A Cloud in a Cup, Laser Bongos and the Disgust-O-Scope: the Little Shop of Physics Open House Shows Kids that Science is Fun and Easy

The people who make science fun are hosting the 12th Annual Little Shop of Physics Open House, free and open to the public, from 10 a.m.-6 p.m. Feb. 22 in the Main Ballroom of the Lory Student Center at Colorado State University. More than 4,000 young people and their families are expected to attend the all-day educational event, which features over 150 hands-on experiments as well as a steady sequence of loud, messy, interactive and entertaining presentations.

Special to this year’s open house is that leading physicists from throughout the United States will participate in the event as part of the American Physical Society’s inaugural Conference for Physics on the Road. The society is meeting in Colorado to work with Little Shop director Brian Jones to develop national outreach programs to school children and to witness first-hand the success of the Little Shop program.

The theme of this year’s Little Shop open house is "Discover Your Inner Scientist" and emphasizes how science is all around and that anyone can have fun doing science with simple materials. The 2003 event features more room and bigger experiments. Writing with light, making clouds in a cup and using an old black-and-white television to visualize sounds are just a few of the experiments participants will be able to conduct at the open house.

"People too often think that science is hard or something only researchers can do with special equipment," said Jones. "We created the Little Shop to show students that science is fun, that anyone can do it and that you can use everyday household objects to get great scientific results."

All of the Little Shop experiments are constructed by using common objects to illustrate scientific principles in engaging and often surprising ways. The main sources of the equipment are garage sales, hardware stores and discount outlets. This year, the Little Shop staff has been busy creating dozens of new interactive experiments, including:

  • Plasma Mug: The magnet makes it spin.
  • Night Fishin’: A night vision scope lets you see inside things.
  • Cup o’ Cloud: What is a cloud made of? Hold one in your hand!

Some all-time Little Shop favorites will also be back this year, including:

  • Fluorescence in Nature: Objects such as flowers, rocks and freeze-dried scorpions reveal exciting dimensions in ultraviolet light.
  • It’s Raspberry Time: A digital clock is used to show participants how the eyes and brain work together to process images.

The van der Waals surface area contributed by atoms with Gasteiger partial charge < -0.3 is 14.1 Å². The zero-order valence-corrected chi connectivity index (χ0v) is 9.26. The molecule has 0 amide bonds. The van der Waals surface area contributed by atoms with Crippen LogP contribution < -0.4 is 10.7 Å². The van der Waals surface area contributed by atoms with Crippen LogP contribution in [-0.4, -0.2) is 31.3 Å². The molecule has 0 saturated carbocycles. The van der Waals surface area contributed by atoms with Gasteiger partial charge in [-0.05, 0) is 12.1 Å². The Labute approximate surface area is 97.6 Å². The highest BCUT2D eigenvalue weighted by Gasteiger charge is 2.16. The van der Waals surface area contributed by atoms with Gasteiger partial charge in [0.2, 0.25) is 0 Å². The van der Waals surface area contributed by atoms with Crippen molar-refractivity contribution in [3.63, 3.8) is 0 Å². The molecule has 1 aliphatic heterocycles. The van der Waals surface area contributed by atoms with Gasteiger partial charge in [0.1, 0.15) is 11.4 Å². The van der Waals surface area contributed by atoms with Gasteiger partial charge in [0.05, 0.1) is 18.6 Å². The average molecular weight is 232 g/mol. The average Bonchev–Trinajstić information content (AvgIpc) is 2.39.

• Disgust-O-Scope: A variation on a kaleidoscope in which students use their hands, arms, ears, eyes and mouths to make images that are, well, disgusting!

Most of the experiments are Little Shop originals that cannot be seen anywhere else. Additionally, many of the experiments are brought out only once a year at the open house because they are to big to fit in the Little Shop van that takes the program on the road to schools across the state.

In addition to the hands-on activities, throughout the day there will be a variety of freezing, sparking, oozing and even exploding interactive scientific demonstrations, several of them new this year. Some of the presentations include:

  • Discover Your Inner Scientist: Go home and try an experiment tonight! More than a dozen very cool experiments kids can do with equipment they probably already have around the house.
  • The 1,000,000-Volt Tesla Coil: The big, bad Tesla coil has been reworked to be bigger and badder. It shoots sparks through the air – and even through the body of the presenter!
  • Under Pressure: See a 55 gallon drum crushed by air pressure – plus some messy fun with leaf blowers.

Each year, Jones and group of undergraduate physics students take the Little Shop to more than 50 schools and 15,000 children throughout Colorado and neighboring states. The Little Shop of Physics also presents training workshops to teachers across the nation. Little Shop staff recently returned from presenting programs and teacher-training in Belize and El Salvador.

Jones recently received the KMGH Channel 7 Everyday Hero Award for his success with the Little Shop program. He also has received the Colorado State University Alumni Association Best Teacher Award, the N. Preston Davis Award for Instructional Innovation and the College of Natural Sciences’ Faculty Undergraduate Teaching Award.

For more information about the Little Shop of Physics Open House, including a sampling of online experiments, or about the inaugural Conference for Physics on the Road, visit the Web at littleshop.physics.colostate.edu or call Jones at (970) 491-5131.